By Livia Peterson
Chris Renaud’s “The Secret Life of Pets” does not surpass the “Despicable Me” series. Illumination Entertainment may endure an additional franchise (ugh).
Terrier dog Max (voiced by Louis C.K.) invites friends Chloe (Lake Bell), Gidget (Jenny Slate), Mel (Bobby Moynihan), Buddy (Hannibal Buress), and Sweet Pea (Tara Strong) to hang out at the owner Katie’ (Ellie Kemper) apartment during the day. Meanwhile, Katie rescues Newfoundland mutt Duke (Eric Stonestreet); however, Max immediately dislikes the companion.
The voices are impressive, considering “The Secret Life of Pets” addresses dogs than cats. Illumination Entertainment does not outperform Pixar Animation and yet, the studio still produces vibrant cartoons. Yet Pixar recently astonished us with “Finding Dory”.
The conventional narrative may captivate and discern pet owners. (I own two cats Jim and Giada.) “The Secret Life of Pets” is cute (aww) from start to finish. The target audience – children – may discover heartfelt lessons. Despite the bothersome transitions, the score is excellent.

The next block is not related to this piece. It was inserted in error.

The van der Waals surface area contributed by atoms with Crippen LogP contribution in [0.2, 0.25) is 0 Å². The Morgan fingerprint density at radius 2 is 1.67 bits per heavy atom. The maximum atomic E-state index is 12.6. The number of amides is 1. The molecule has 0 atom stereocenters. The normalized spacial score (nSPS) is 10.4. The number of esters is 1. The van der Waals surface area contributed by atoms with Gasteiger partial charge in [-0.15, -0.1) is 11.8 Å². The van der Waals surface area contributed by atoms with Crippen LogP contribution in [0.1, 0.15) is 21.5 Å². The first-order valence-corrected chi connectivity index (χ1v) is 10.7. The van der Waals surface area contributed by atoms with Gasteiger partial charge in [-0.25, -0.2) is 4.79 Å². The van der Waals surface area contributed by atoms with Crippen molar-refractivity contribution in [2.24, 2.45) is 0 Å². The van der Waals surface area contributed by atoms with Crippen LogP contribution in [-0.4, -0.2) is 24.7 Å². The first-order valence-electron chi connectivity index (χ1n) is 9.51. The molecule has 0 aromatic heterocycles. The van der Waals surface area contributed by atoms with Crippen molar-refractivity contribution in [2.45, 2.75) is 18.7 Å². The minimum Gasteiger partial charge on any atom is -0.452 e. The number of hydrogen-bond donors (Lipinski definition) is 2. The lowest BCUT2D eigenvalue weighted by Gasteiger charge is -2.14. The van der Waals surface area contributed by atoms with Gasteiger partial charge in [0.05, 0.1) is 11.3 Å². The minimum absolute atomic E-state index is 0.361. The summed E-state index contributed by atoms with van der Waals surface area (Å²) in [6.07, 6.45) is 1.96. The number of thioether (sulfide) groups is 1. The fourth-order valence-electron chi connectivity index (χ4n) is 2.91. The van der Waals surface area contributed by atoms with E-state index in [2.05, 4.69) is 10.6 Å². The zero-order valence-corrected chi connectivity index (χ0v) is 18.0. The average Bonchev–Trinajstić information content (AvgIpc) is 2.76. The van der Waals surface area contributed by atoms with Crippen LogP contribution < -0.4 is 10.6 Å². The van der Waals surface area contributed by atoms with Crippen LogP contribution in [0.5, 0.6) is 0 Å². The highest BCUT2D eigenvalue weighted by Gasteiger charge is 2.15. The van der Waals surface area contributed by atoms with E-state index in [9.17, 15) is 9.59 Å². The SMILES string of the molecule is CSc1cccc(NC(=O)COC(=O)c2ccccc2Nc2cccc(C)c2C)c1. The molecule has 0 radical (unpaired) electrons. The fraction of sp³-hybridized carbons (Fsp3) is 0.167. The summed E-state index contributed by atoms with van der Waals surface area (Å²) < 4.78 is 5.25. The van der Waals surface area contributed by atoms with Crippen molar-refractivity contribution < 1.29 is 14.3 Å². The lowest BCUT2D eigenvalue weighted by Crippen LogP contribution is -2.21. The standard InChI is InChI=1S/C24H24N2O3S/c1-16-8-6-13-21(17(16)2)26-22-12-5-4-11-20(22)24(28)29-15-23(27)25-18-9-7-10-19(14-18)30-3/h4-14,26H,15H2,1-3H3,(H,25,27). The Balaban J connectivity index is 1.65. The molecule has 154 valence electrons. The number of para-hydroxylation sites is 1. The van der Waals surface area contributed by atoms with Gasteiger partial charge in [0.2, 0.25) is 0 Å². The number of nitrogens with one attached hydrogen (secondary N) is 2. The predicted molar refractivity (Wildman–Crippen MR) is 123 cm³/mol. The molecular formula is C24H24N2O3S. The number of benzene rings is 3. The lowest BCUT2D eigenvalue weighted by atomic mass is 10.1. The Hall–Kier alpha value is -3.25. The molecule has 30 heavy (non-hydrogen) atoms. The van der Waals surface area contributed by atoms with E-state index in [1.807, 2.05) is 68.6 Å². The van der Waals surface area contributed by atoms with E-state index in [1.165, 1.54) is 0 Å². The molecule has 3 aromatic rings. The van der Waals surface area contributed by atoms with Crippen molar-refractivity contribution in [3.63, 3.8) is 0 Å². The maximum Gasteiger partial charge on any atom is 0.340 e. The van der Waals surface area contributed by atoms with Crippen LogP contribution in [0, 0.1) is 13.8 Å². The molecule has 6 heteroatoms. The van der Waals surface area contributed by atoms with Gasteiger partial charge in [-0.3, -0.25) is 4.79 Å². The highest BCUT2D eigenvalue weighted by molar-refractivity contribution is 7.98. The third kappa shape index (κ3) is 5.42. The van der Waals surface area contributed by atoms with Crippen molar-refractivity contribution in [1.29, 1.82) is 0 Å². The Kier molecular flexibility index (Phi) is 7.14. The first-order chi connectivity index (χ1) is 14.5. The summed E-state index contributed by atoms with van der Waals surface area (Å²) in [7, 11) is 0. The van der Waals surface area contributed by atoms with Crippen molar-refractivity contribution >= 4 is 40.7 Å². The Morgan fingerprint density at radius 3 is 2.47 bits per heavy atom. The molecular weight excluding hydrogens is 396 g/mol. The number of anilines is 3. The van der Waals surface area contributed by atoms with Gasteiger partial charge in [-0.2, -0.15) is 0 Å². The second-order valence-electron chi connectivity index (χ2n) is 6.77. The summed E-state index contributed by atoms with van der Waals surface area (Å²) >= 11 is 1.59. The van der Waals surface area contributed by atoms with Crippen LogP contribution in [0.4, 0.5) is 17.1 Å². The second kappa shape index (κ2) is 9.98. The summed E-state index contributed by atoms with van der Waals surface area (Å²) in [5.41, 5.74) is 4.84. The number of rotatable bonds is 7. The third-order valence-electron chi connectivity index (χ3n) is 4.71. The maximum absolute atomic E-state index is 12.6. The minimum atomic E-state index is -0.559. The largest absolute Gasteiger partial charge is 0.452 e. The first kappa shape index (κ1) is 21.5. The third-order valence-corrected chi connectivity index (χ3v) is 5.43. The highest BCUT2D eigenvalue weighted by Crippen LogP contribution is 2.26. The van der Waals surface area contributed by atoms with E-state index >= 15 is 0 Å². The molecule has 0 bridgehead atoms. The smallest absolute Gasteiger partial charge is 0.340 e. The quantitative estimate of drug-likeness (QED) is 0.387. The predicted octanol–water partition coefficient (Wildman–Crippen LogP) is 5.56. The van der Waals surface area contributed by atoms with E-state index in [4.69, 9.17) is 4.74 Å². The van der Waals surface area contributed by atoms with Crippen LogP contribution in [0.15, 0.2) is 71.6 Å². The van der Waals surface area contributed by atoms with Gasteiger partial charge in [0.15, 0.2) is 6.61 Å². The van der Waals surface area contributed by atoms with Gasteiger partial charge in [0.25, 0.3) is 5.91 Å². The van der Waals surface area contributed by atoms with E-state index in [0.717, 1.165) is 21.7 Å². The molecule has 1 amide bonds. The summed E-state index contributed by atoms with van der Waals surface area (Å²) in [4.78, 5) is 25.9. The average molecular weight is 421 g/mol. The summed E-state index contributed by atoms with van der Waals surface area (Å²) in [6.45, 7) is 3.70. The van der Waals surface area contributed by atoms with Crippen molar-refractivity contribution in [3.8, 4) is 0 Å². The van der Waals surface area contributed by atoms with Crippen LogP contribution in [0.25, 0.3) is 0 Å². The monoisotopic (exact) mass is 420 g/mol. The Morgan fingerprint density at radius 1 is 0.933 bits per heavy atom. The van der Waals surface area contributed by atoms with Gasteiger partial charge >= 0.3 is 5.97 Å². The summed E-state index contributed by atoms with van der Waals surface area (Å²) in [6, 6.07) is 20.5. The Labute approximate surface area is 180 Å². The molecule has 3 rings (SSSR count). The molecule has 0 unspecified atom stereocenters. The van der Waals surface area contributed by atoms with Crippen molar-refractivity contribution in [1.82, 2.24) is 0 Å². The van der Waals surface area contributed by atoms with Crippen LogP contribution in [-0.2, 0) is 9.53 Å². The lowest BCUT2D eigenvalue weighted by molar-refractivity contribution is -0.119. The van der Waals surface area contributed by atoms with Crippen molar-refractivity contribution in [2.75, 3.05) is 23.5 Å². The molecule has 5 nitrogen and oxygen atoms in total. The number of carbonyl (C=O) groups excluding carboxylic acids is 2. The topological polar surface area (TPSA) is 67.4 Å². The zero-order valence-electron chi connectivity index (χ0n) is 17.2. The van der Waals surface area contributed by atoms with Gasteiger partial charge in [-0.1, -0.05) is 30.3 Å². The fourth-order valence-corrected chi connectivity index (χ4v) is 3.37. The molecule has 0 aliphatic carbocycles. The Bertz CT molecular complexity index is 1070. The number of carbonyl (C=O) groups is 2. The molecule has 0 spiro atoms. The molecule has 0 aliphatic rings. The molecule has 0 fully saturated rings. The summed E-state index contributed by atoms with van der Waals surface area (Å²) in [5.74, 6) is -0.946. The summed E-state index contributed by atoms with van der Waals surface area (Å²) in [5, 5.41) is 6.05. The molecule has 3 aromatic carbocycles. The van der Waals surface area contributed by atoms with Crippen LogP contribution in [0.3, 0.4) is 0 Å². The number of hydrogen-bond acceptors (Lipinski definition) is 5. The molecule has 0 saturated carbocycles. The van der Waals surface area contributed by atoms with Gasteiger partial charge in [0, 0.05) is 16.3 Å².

I nitpicked “The Secret Life of Pets” due to it does not respect kitty owners. I desired Chloe; forget Max and Duke.
Note to Illumination Entertainment – despite forecasting to earn $70 million during the debut weekend in the United States, do not produce a sequel. I am fine with the single film; wish it is innovative. However, produce the “Despicable Me” continuations. Pets love the respective owners and remain in the apartments (perhaps, too harsh). If a sequel occurs, develop a cat tale. Cat owners are abandoned in the dust here.
Pets enjoy life. Cats boast nine lives. Dogs are hypersensitive. “The Secret Life of Pets” positively promotes animal appreciation. B